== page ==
The Keeper isn’t a story that has a great deal going for it. The setting is the planet Goth and its inhabitants, led by Gola (Bruce Purchase), clearly favour a faux-medieval feel (plenty of flickering torches and over-ripe dialogue).
Purchase, who’d played the Captain in the Doctor Who story The Pirate Planet shortly before, approaches this role with a similar lack of subtlety. But whilst there was slightly more to the Captain than initially was apparent, Gola is just a blustering fool who spends his time shouting – it’s almost as if he’d taken lessons from Brian Blessed.
Blake, Vila and Jenna teleport down to find the brainprint of cyber-surgeon Lurgen. Once they have that they’ll be able to establish the location of Star One. Avon asks Blake what they’ll do once they know where Star One is.
BLAKE: Finish what we started.
AVON: Destroy it?
BLAKE: Of course. And the entire Federation with it. Does that bother you suddenly?
AVON: Star One is the automatic computer control centre for the entire Federation.
BLAKE: Get to the point, Avon.
AVON: That is the point. Through Star One we could control everything. The Federation could belong to us.
VILA: I could be president.
Blake and the others are only on the planet’s surface for a few minutes before they’re overpowered – it’s a remarkably inept display by Blake (strategic planning has never been one of his strengths). Vila and Jenna are carried off whilst they leave Blake behind (why?). Blake urgently requests teleport, but Avon and Cally have moved out of teleport range in order to destroy Travis’ ship.
How Avon manages to identify the ship as Travis’ is never explained – surely there must be others in the galaxy that are similar? It probably won’t come as a surprise that Travis wasn’t on board – he and Servalan are both on Goth. Their on/off working relationship is now back on and Travis is in a remarkably mellow mood as he attempts to forge a more permanent alliance with Servalan.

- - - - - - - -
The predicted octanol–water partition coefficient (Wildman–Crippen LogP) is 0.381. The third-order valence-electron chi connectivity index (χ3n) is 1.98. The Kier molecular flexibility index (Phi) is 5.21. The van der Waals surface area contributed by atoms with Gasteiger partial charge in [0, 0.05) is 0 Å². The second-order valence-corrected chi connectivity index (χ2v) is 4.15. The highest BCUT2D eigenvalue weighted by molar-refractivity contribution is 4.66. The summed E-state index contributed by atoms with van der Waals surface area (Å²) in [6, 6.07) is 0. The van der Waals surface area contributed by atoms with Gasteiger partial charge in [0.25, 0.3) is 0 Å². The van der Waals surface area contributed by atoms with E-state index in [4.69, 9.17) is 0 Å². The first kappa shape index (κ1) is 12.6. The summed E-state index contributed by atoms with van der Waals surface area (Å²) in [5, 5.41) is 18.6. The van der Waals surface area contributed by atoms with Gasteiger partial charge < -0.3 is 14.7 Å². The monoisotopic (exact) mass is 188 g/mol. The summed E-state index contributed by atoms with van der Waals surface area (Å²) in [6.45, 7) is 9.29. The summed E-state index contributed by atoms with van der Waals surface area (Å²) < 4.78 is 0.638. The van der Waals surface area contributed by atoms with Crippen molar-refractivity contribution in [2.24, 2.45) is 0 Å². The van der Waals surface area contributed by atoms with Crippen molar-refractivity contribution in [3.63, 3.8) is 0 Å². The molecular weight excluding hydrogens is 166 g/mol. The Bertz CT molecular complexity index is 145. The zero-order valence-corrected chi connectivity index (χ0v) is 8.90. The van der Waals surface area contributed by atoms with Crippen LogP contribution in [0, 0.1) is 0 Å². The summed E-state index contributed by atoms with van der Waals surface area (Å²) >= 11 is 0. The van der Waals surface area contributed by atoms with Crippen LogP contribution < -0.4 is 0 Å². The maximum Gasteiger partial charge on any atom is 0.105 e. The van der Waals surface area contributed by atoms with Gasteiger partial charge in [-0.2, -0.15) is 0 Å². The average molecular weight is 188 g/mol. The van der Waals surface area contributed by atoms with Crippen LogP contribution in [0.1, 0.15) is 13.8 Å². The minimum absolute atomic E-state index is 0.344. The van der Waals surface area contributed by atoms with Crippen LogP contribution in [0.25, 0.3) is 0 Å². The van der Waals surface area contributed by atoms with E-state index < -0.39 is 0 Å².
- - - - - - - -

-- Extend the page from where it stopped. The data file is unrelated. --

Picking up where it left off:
TRAVIS: Look, Star One is the computer control centre. It controls the climate on more than two hundred worlds, communications, security, food production, it controls them all. It is the key to our very lives. Think of all that power.
SERVALAN: You can see why the Council themselves don’t know where Star One is. In the wrong hands …
TRAVIS: Yes, but in the right hands: yours and mine.
SERVALAN: Be very careful you don’t overreach yourself, Travis.
One part of the story that does work very well is Travis’ contribution to it. It seems obvious that he’ll be around for the duration, tangling with Blake and the others, but about twenty minutes in he disappears and it slowly becomes clear that he’s not coming back. He’s already found Star One’s location and not only has he betrayed Servalan but as the next episode makes clear he’s betrayed the whole human race …..
A quick mention for his personal communicator, which is the size of several house-bricks (almost like the most primitive mobile phone). Considering that Kirk and the Enterprise had pocket sized communicators a decade earlier you’d have imagined B7 could have done something similar. It’s hard to imagine him putting that into his pocket!
Whilst Blake runs around achieving very little, Jenna and Vila are making the acquaintance of Gola. Vila becomes the King’s fool, supplanting his existing one (played by Cengiz Saner) whilst Jenna immediately attracts Gola’s attention. It’s a good thing that The Keeper gives Sally Knyvette something to do, it’s a bad thing that she has to spend her time as the object of Gola’s attentions. But Knyvette does manage to mine some comic moments from this fairly unpromising material.
Elsewhere, Blake meets Rod (Shaun Curry) who is Gola’s brother and plans to challenge him for the throne. It won’t come as surprise that Rod is a bluff and hearty fellow (he’s not quite in the Purchase/Blessed camp for loudness, but he comes close).
Blake also runs into an old man locked in the dungeon (played by Arthur Hewlett) who turns out to be Gola and Rod’s father – and so is the old, disposed king. Hewlett’s performance is notable for his moaning (he may be playing for laughs or he may not, I can’t be sure). Also eschewing any subtlety is Freda Jackson as Tara, Gola’s sister. She can cackle with the best of them and when she’s not doing that she maintains a baleful watch over the unfolding events.
Eventually (thank goodness) Blake discovers the location of Star One, which means we can happily leave the planet of Goth far behind and journey onwards to the climax of series two.